Category Archives: Writer

A faith-full frisbee

A white frisbee, upside-down on a floor.

Stop me if you’ve heard this one before . . .

I am re-posting this piece from the past, because it is one of my favourites.


My eye falls upon a Frisbee—upside-down, silent, waiting—on the family room floor where my son dropped it.

I contemplate the restful disc. I imagine it cutting through the air—or on the air, more accurately—in a free, arcing flight that captures natural forces and submits to them.

It is beautiful. It is science.

It is beautiful science. 

The Frisbee needs a hand to set it in motion, otherwise the object at rest would stay at rest. It must have help. It cannot do it alone.

When a hand hurls it, the aerodynamic forces of lift and drag, high pressure, low pressure, and spin come into play. The Frisbee soars, graceful in its fulfillment of purpose.

The flight doesn’t last forever though. Gravity insists it must land, so the Frisbee touches down to a place of rest once again.

My Frisbee is purpose-built to fly, but that same Frisbee has also served as a doggie water bowl on car trips. A different Frisbee hangs on my office wall as a messenger; its happy face brings me a message of joy every day. Frisbees might be built to fly, but they can do other things too.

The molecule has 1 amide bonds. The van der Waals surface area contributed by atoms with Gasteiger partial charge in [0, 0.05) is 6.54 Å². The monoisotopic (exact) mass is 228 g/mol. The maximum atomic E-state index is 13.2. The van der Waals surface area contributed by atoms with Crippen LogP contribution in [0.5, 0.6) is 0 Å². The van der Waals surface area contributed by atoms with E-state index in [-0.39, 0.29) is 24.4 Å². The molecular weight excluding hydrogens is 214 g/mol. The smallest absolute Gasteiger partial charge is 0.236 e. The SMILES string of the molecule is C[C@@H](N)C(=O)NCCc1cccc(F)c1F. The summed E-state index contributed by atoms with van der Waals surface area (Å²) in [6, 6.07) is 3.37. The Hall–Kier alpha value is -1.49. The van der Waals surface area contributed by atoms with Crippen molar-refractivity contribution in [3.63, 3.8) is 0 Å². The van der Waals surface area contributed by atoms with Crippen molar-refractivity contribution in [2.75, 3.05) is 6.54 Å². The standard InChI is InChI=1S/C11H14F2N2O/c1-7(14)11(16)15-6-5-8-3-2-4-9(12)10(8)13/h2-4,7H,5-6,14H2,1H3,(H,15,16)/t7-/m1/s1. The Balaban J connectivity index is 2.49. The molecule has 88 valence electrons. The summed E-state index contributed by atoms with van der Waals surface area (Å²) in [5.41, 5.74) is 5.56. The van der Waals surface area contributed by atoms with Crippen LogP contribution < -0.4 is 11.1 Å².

happy-face-frisbee

And they come in all different sizes, shapes and colours. Some are ring-shaped. Others are even flat and collapsible for ease of travel.

A collection of collapsible frisbees in rainbow colours.

What can we learn from my upside-down Frisbee? 

  • We need a hand to set us in motion. We can learn to expect and accept that helping hand.
  • Capture the forces that surround us and submit to them so we soar gracefully in our fulfillment of purpose.
  • Enjoy the flight while it’s happening, and be present in it.
  • We must land. We can’t fly ALL the time. Landing isn’t just acceptable; it’s desirable.
  • The landing and the lying around waiting for the hand to set us in motion once again is as natural and acceptable and beautiful and scientific as a soaring flight.